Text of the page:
Emerging technologies, such as cloud computing and blockchain, are potential sources of cyber risks for the financial sector. Image: Envato Elements
Last month, the Monetary Authority of Singapore (MAS) – the country’s central bank – announced an updated map of the transformation of its financial services sector over the next three years.
The 2025 financial services sector transformation map outlines key central bank priorities and plans to strengthen the Republic’s position as a leading international financial center in Asia, said Lawrence Wong, Deputy Prime Minister and Minister of Singapore Finance and Deputy Chairman of MAS. .
These include digitizing financial infrastructure to promote the development of digital platforms for bond markets and the fund industry, catalyzing the transition to net zero in Asia and deepening sustainable finance, and shaping the future of financial networks by expanding cross-border payment links and enabling digital currency connectivity. .
At the heart of these plans is the use of secure technology, Vincent Loy, deputy general manager, Technology Group, MAS, tells GovInsider. Not only can a robust and secure digital infrastructure bring these plans to life, but it can also ensure the growth of a thriving fintech industry in the country, he explains.
“If there is no trust, FinTech will not survive or grow further,” he notes.
This is why MAS is actively involved in the prudent management of cyber risks and in applying a principles-based approach to the regulation of new technologies, he says.
An ecosystem approach to secure digital adoption
One of the main concerns highlighted by Loy relates to cyber risks resulting from the adoption of third-party services by financial institutions for critical functions. That’s why MAS works closely with financial institutions and technology providers to create ecosystems for secure digital adoption, he explains.
Take the case of cloud computing services. As financial institutions increasingly adopt the cloud, there is a risk of overreliance, he notes. Any cybersecurity incident that affects major cloud providers could potentially have an outsized impact on the financial services industry, he says.
Beyond MAS, regulators around the world are monitoring the growing reliance on these third-party vendors. A recent report by the Bank for International Settlements, an international financial institution owned by central banks, identified the growing reliance on a small group of cloud computing providers as a major risk to the financial industry, reported the Financial Times.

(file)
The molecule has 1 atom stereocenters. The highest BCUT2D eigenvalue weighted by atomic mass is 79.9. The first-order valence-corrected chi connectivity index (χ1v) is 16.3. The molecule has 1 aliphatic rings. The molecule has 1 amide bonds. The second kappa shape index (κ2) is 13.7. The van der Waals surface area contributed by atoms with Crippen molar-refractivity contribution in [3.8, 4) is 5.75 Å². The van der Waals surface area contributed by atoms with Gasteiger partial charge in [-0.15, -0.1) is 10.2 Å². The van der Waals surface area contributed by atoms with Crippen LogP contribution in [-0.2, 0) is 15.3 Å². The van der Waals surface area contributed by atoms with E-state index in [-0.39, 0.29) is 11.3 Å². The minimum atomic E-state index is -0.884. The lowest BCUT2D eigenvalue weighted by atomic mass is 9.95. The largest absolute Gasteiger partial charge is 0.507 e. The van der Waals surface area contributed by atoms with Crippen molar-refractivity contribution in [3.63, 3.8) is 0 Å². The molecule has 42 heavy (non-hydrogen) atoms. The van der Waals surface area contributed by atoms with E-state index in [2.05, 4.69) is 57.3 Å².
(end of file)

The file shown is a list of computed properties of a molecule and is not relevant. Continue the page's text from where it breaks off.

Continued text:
“At the same time, we also realize that the cloud plays a very important role in the innovation journey of financial services,” says Loy. As such, it is essential that MAS does not stifle the adoption of such technology. On the contrary, the central bank is working with senior technology leaders from various banks to understand the risks.
At the same time, MAS is working with technology vendors to better understand these emerging technologies and their position. Loy shares that they meet with cloud providers and raise such security issues, so they can imagine and find solutions together.
“Regulators alone cannot solve many of these problems. It takes an ecosystem approach to address these issues,” says Loy.
The regulator is also working with fintech players to test new technologies and develop regulations to ensure these technologies remain secure while giving them space to flourish. The MAS FinTech Regulatory Sandbox allows fintech players to experiment with innovative financial services in a real environment, where specific regulations are relaxed for a clearly defined period of time.
This allows the regulator to observe these emerging services in a controlled way through small transactions as well as identify and account for risk early on, Loy says.
A principles-based approach to regulation
As new technologies come into play, a principles-based risk-proportionate approach can be helpful in guiding institutions in making their own decisions about what to adopt based on their risk appetite, says Loy. This means that instead of prescribing very detailed rules and requirements, the MAS establishes principles-based guidelines – such as establishing a robust technology risk management framework – for financial institutions.